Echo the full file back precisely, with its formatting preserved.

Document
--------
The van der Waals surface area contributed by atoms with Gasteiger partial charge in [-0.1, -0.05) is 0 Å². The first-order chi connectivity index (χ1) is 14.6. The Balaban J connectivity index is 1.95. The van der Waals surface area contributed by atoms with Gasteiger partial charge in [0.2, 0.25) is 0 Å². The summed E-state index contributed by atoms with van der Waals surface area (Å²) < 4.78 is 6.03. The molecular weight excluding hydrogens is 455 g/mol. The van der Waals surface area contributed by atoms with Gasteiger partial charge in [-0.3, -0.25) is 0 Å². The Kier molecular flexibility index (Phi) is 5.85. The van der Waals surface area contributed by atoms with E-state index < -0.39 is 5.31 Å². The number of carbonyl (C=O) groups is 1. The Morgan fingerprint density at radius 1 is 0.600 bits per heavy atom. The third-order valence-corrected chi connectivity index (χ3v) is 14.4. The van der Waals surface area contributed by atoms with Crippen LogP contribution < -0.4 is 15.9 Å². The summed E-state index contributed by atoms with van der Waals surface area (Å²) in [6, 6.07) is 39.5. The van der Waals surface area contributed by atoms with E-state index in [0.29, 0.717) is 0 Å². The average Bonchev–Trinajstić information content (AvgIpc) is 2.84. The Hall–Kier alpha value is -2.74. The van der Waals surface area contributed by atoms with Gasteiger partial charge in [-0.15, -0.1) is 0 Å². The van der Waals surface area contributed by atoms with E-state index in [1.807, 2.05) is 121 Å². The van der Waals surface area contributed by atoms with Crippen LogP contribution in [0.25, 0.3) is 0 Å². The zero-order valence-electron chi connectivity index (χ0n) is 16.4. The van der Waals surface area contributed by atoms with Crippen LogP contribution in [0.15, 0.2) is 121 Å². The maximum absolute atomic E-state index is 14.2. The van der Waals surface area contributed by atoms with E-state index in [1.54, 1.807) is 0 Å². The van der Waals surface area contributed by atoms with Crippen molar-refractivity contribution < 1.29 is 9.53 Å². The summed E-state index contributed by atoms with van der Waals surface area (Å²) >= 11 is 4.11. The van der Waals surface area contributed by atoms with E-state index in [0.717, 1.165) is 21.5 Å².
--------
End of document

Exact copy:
The van der Waals surface area contributed by atoms with Gasteiger partial charge in [-0.1, -0.05) is 0 Å². The first-order chi connectivity index (χ1) is 14.6. The Balaban J connectivity index is 1.95. The van der Waals surface area contributed by atoms with Gasteiger partial charge in [0.2, 0.25) is 0 Å². The summed E-state index contributed by atoms with van der Waals surface area (Å²) < 4.78 is 6.03. The molecular weight excluding hydrogens is 455 g/mol. The van der Waals surface area contributed by atoms with Gasteiger partial charge in [-0.3, -0.25) is 0 Å². The Kier molecular flexibility index (Phi) is 5.85. The van der Waals surface area contributed by atoms with E-state index < -0.39 is 5.31 Å². The number of carbonyl (C=O) groups is 1. The Morgan fingerprint density at radius 1 is 0.600 bits per heavy atom. The third-order valence-corrected chi connectivity index (χ3v) is 14.4. The van der Waals surface area contributed by atoms with Crippen LogP contribution < -0.4 is 15.9 Å². The summed E-state index contributed by atoms with van der Waals surface area (Å²) in [6, 6.07) is 39.5. The van der Waals surface area contributed by atoms with E-state index in [0.29, 0.717) is 0 Å². The average Bonchev–Trinajstić information content (AvgIpc) is 2.84. The Hall–Kier alpha value is -2.74. The van der Waals surface area contributed by atoms with Gasteiger partial charge in [-0.15, -0.1) is 0 Å². The van der Waals surface area contributed by atoms with E-state index in [1.807, 2.05) is 121 Å². The van der Waals surface area contributed by atoms with Crippen LogP contribution in [0.25, 0.3) is 0 Å². The zero-order valence-electron chi connectivity index (χ0n) is 16.4. The van der Waals surface area contributed by atoms with Crippen LogP contribution in [0.15, 0.2) is 121 Å². The maximum absolute atomic E-state index is 14.2. The van der Waals surface area contributed by atoms with E-state index in [1.54, 1.807) is 0 Å². The van der Waals surface area contributed by atoms with Crippen molar-refractivity contribution < 1.29 is 9.53 Å². The summed E-state index contributed by atoms with van der Waals surface area (Å²) >= 11 is 4.11. The van der Waals surface area contributed by atoms with E-state index in [0.717, 1.165) is 21.5 Å².